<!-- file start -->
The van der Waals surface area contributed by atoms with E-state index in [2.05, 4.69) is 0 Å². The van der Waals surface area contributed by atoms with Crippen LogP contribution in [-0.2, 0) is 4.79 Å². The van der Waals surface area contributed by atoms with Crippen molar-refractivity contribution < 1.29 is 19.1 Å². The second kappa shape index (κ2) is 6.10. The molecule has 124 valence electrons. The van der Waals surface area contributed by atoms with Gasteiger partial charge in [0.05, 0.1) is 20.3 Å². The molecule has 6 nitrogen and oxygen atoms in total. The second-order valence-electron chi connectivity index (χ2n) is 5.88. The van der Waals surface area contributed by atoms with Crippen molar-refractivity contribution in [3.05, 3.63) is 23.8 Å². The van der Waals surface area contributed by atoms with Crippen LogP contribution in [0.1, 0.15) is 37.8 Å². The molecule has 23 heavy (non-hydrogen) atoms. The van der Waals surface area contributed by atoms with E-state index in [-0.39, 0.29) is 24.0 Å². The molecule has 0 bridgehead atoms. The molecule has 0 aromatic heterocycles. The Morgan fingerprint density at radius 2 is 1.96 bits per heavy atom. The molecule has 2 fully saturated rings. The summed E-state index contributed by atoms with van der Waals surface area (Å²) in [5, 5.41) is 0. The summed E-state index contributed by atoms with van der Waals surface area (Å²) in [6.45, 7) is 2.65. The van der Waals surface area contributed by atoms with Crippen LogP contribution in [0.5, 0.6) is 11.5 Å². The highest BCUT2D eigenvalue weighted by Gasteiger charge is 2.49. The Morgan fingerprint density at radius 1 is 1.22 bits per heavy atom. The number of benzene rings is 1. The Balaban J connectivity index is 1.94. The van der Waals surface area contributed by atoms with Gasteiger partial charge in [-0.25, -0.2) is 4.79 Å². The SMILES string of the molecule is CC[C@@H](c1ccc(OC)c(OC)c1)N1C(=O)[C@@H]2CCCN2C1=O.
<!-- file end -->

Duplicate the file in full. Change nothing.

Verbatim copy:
The van der Waals surface area contributed by atoms with E-state index in [2.05, 4.69) is 0 Å². The van der Waals surface area contributed by atoms with Crippen LogP contribution in [-0.2, 0) is 4.79 Å². The van der Waals surface area contributed by atoms with Crippen molar-refractivity contribution < 1.29 is 19.1 Å². The second kappa shape index (κ2) is 6.10. The molecule has 124 valence electrons. The van der Waals surface area contributed by atoms with Gasteiger partial charge in [0.05, 0.1) is 20.3 Å². The molecule has 6 nitrogen and oxygen atoms in total. The second-order valence-electron chi connectivity index (χ2n) is 5.88. The van der Waals surface area contributed by atoms with Crippen molar-refractivity contribution in [3.05, 3.63) is 23.8 Å². The van der Waals surface area contributed by atoms with Crippen LogP contribution in [0.1, 0.15) is 37.8 Å². The molecule has 23 heavy (non-hydrogen) atoms. The van der Waals surface area contributed by atoms with E-state index in [-0.39, 0.29) is 24.0 Å². The molecule has 0 bridgehead atoms. The molecule has 0 aromatic heterocycles. The Morgan fingerprint density at radius 2 is 1.96 bits per heavy atom. The molecule has 2 fully saturated rings. The summed E-state index contributed by atoms with van der Waals surface area (Å²) in [5, 5.41) is 0. The summed E-state index contributed by atoms with van der Waals surface area (Å²) in [6.45, 7) is 2.65. The van der Waals surface area contributed by atoms with Crippen LogP contribution in [0.5, 0.6) is 11.5 Å². The highest BCUT2D eigenvalue weighted by Gasteiger charge is 2.49. The Morgan fingerprint density at radius 1 is 1.22 bits per heavy atom. The number of benzene rings is 1. The Balaban J connectivity index is 1.94. The van der Waals surface area contributed by atoms with Gasteiger partial charge in [-0.25, -0.2) is 4.79 Å². The SMILES string of the molecule is CC[C@@H](c1ccc(OC)c(OC)c1)N1C(=O)[C@@H]2CCCN2C1=O.